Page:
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The final chapter in Sun Tzu's Art of War is dedicated to emphasizing the critical role of the spy in warfare and the sage underscores the recurring thread throughout the work of the importance of information. With regards to spies, no one "should be more liberally rewarded. In no other business should greater secrecy be preserved."
The role of the physical battlefield is playing a small and smaller part in the theatre of war; and cyberwarfare and electronic networks increasingly so. Hackers are now the foot soldiers and generals of yesteryear -- and also the spies.
Armed conflict is still something that afflicts the world, but its role is significantly diminished. Government and company secrets which had previously been stored exclusively on paper are now accessible to skilled hackers across the planet. Most of these hackers either flout laws regulating the unauthorized intrusion others' networks, don't care about the laws, or may even be unaware of them.
The role of the lawyer has been formally debated before. In 2012, D.C. lawyer Stewart A. Baker and J.A.G. lawyer Charles J. Dunlap crossed swords over a lawyer's role in Cyberwarfare.
Mr. Baker's view was pragmatic and grim. First, he said, "the hackers will get through." Meanwhile, lawyers are tying themselves in knots over the legal ramifications and setting up roadblocks in front of agencies. The result of wanting to do the right thing, he suggested, meant that the "law of war" ironically enabled the enemy and only elevated the costs of war in the long run. And, he points out, even sovereign states like China and Russia abuse America's penchant for following rules by ignoring international law which largely relies on good faith and fair dealing.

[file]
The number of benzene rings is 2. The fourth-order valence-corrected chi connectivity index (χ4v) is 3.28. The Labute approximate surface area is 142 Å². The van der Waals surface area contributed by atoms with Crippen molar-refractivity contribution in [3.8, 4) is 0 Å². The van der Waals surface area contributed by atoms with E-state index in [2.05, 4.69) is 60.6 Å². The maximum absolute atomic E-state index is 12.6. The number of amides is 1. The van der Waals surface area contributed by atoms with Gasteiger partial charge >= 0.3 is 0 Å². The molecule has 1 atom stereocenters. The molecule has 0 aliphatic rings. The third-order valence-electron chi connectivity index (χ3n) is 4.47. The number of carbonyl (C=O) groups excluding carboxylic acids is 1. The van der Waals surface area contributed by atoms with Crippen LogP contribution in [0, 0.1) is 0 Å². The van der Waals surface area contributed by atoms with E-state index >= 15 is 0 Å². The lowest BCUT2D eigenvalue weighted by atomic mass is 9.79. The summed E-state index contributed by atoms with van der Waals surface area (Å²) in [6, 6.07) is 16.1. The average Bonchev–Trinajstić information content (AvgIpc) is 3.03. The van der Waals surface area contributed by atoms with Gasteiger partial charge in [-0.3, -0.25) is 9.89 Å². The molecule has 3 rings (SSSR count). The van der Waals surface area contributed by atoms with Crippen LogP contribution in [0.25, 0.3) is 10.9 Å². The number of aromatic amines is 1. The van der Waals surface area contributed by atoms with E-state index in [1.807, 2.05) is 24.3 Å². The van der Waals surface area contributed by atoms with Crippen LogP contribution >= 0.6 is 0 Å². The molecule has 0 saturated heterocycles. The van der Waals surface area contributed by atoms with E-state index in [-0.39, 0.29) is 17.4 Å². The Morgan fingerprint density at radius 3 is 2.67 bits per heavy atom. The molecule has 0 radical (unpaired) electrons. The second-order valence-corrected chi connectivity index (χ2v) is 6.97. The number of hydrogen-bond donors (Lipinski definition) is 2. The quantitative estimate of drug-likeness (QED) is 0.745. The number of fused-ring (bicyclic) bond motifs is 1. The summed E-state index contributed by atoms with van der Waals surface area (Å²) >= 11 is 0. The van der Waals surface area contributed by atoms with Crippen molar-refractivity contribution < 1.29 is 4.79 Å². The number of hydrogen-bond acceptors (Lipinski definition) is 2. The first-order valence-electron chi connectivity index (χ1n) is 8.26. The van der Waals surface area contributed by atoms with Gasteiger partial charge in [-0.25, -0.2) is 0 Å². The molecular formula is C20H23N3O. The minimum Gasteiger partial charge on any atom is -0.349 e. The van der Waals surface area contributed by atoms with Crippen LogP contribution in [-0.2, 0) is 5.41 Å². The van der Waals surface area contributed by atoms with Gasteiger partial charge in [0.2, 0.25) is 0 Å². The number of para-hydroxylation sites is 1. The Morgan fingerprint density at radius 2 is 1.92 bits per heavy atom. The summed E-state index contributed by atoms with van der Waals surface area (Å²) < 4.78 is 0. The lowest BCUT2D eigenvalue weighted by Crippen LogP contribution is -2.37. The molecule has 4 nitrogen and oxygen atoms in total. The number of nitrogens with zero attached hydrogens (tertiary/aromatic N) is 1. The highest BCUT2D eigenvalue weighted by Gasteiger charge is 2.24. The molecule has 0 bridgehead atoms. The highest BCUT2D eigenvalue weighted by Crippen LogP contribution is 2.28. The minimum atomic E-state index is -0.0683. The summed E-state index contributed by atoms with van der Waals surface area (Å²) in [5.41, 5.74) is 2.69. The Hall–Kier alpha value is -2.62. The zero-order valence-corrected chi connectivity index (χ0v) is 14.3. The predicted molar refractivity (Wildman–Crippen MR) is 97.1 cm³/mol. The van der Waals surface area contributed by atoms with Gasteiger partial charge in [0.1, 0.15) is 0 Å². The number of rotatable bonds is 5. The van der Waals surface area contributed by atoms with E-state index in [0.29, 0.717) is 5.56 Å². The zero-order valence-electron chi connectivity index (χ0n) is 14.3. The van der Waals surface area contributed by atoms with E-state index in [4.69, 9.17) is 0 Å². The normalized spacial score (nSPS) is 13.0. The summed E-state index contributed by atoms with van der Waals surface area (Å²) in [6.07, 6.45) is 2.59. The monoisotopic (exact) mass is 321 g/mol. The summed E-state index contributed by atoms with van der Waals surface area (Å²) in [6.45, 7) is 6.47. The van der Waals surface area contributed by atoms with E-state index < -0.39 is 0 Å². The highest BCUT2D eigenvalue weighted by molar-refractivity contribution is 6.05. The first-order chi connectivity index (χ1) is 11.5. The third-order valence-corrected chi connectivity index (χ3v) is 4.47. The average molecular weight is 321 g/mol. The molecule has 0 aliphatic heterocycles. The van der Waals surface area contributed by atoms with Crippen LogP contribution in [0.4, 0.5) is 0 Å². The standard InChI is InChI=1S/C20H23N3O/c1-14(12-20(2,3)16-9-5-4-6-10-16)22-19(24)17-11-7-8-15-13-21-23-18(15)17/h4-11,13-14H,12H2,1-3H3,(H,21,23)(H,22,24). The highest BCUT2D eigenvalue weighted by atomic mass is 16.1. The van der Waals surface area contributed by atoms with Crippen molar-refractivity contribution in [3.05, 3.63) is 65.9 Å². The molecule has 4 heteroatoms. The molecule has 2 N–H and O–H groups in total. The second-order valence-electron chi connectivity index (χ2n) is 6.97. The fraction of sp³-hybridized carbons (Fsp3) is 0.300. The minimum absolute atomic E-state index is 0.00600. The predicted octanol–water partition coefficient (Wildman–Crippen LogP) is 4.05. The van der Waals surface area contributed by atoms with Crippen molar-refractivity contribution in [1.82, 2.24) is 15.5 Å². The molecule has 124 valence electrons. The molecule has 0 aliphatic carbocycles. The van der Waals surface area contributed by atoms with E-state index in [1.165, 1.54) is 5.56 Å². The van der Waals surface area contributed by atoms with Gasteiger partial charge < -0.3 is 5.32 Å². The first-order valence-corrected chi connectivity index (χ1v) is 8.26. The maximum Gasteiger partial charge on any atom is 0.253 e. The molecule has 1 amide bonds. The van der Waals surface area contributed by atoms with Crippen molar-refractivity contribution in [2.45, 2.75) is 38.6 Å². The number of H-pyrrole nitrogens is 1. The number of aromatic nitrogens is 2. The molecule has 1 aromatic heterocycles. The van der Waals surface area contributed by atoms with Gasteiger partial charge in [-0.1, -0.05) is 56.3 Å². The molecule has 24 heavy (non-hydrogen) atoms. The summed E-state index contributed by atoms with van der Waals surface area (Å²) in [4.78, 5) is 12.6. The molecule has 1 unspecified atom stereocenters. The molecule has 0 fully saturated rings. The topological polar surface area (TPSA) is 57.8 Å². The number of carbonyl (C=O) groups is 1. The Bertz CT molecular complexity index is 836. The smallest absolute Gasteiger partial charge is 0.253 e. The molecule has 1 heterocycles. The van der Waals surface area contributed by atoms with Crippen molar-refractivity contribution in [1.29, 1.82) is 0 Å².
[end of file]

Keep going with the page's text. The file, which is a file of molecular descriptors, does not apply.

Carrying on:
Mr. Dunlap's response is respectful of Baker's views but dismisses the idea that America's grounded legal framework as to cyberwarfare has in anyway weakened its position in the world. Besides, he cautions, Baker's view would lead to the equivalent of cyber-anarchy. And who wants that?
The complexities that underlie cybersecurity are so intricate and complex and mathematical that the grand grand majority of lawyers are unequipped to discuss the matter in an informed and competent manner. So, lawyers do what lawyers do -- they make analogies.
But analogies are effective as communication tools simply because they tend to simplify and generalize a complex idea into a much simpler one. It is all well and good for lawyers to talk about ideals of cybersecurity, but many of us simply lack the basic wherewithal to understand where even to begin.
It's a testament to the power lawyers (and politicians) have over the legal cogworks to discuss the goings-on of a world most are ill equipped to discuss and cannot understand.
Or at least some. A number of lawyers are also computer scientists, programmers, hardware engineers -- hackers. Although there is no formal certification one can yet earn recognizing expertise in the field, these are the lawyers the community ought to be turning to for information and guidance when discussing cyberwarfare -- in any of its respects. Becoming skilled in any one of these fields requires years of experience and understanding. Most lawyers lack this and are therefore not equipped to discuss the topic. The best that can be done is response to a company attack.
Whatever the role the lawyer has in cyberwarfare -- whether it be strategist or policy-maker -- it is probably more enigmatic and ill-defined than any other individual's role in this war. Except for a few specialized attorneys who possess the knowledge to understand the cyberwarfare debate, most of us play the same part of the rest of the general public: bewildered bystander.
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